Lamentation over the Dead Christ with Saints (Botticelli)

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Lamentation over the Dead Christ
Sandro Botticelli 015.jpg
Artist Sandro Botticelli
Year c. 1490–1495
Medium Tempera on panel
Dimensions 107 cm × 71 cm (42 in × 28 in)
Location Museo Poldi Pezzoli, Milan

The Lamentation over the Dead Christ with Saints is a painting of the Lamentation of Christ by the Italian Renaissance artist Sandro Botticelli, dated between 1490-1495. The painting was originally kept in Santa Maria Maggiore, Florence.[1] It is currently housed in the Museo Poldi Pezzoli of Milan. The painting is one of two versions of The Lamentation by Botticelli. The Lamentation over Dead Christ, circa 1492, is currently housed in the Alte Pinakothek in Munich.

Description[edit]

The painting depicts the lamentation (expression of great sorrow or deep sadness) [2] over Christ’s death. The Virgin Mary sits vertically with the dead Christ on her lap, his body appearing extremely small. The positioning of the two bodies creates the Pieta, which means pity in Italian and is a representation of The Virgin Mary mourning dead Christ.[3] The Three Maries are circling the inner group expressing despair. Mary Magdalen is positioned at the feet of Christ in turmoil. St.John sits above The Virgin Mary and cradles her head in an attempt to soothe her. Joseph of Arimathea stands above the group holding the crown of thorns and three nails. Botticelli paints the figures in contorted and distorted poses. He does not apply the rules of naturalism to the painting. Instead, he focuses on his own personal preference of geometry.[4] This very style of geometry had an influence on third generation renaissance painters to come.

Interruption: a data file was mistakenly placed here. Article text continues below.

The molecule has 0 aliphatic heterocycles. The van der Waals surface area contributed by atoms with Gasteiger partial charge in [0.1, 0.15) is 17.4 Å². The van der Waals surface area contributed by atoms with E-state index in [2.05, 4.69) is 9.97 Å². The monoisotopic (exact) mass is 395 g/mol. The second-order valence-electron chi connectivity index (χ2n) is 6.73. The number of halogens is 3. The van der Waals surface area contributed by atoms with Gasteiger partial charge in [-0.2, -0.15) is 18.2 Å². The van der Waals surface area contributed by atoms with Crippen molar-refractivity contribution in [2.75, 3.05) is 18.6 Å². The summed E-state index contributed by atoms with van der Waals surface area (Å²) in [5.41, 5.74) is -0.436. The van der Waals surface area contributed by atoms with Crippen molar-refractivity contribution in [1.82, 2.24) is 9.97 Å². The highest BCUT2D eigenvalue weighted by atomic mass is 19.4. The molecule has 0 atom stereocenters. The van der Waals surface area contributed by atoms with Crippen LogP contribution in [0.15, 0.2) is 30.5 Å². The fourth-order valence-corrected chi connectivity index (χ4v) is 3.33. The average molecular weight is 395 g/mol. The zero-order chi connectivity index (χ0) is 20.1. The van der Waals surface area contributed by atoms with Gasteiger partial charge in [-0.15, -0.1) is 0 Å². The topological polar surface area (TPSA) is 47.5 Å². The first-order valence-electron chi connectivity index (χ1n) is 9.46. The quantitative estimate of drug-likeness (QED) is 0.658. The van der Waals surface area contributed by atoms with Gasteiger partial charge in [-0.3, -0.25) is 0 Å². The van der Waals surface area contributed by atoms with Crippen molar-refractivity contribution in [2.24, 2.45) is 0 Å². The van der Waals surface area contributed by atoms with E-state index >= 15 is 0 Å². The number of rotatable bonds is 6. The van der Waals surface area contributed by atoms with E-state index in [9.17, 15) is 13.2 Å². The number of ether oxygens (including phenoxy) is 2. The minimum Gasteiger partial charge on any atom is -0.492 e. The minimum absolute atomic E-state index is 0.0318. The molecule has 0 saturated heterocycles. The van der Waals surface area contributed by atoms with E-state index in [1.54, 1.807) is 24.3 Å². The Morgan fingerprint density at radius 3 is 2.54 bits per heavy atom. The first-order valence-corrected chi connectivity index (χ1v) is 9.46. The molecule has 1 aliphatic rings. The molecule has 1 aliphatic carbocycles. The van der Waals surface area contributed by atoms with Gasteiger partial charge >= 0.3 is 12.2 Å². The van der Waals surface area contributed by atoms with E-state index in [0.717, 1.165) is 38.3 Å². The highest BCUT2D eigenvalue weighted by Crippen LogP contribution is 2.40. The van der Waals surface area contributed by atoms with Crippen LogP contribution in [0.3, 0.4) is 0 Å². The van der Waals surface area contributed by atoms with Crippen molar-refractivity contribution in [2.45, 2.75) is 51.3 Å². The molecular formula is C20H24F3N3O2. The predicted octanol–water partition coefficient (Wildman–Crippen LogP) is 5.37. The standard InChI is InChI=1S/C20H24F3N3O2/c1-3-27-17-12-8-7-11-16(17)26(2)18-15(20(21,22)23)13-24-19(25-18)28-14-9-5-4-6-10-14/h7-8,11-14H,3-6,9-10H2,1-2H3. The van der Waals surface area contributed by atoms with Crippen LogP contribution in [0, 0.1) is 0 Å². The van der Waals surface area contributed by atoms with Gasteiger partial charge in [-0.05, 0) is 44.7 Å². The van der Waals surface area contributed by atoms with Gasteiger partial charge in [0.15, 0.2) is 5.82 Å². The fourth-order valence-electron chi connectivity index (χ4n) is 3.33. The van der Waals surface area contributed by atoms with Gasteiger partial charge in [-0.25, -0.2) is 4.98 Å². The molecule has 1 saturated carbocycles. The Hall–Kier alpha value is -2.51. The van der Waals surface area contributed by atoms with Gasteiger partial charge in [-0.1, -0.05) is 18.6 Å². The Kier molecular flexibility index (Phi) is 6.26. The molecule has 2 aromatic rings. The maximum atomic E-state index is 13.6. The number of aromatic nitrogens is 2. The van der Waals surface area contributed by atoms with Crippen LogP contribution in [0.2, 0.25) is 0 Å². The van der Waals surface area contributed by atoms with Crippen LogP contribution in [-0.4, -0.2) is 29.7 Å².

About the Artist[edit]

Sandro Botticelli was a second generation renaissance painter born Allesandro di Mariano Filipepi in 1445. His nickname was Botticelli meaning little barrel.[5] The renaissance began in fourteenth century Italy. Dramatic changes in art, architecture, and sculpture took place during this time. Botticelli has been noted as one of the most powerful painters of the lyrical current.[6] In his later works, Botticelli developed a more personal style, particularly in his religious themed art. He is believed to have been influenced by Girolamo Savonarola.[7] His range of work included religious pieces, mythical themes, portraits, alter pieces and Madonna (art). Additional famous works by Botticelli include Birth of Venus (Botticelli), Primavera (painting) and The Mystical Nativity.

See also[edit]

References[edit]

  1. ^ Beck, James (1981). Italian Renaissance Painting. New York: Harper and Row. p. 165. 
  2. ^ http://www.merriam-webster.com/dictionary/lamentation
  3. ^ Beck, James (1981). Italian Renaissance Painting. New York: Harper and Row. p. 173. 
  4. ^ Beck, James (1981). Italian Renaissance Painting. New York: Harper and Row. p. 173. 
  5. ^ http://www.all-art.org/early_renaissance/botticelli1.html
  6. ^ Beck, James (1981). Italian Renaissance Painting. New York: Harper and Row. p. 165. 
  7. ^ Beck, James (1981). Italian Renaissance Painting. New York: Harper and Row. p. 166. 

External links[edit]

  • Museum's webpage for this painting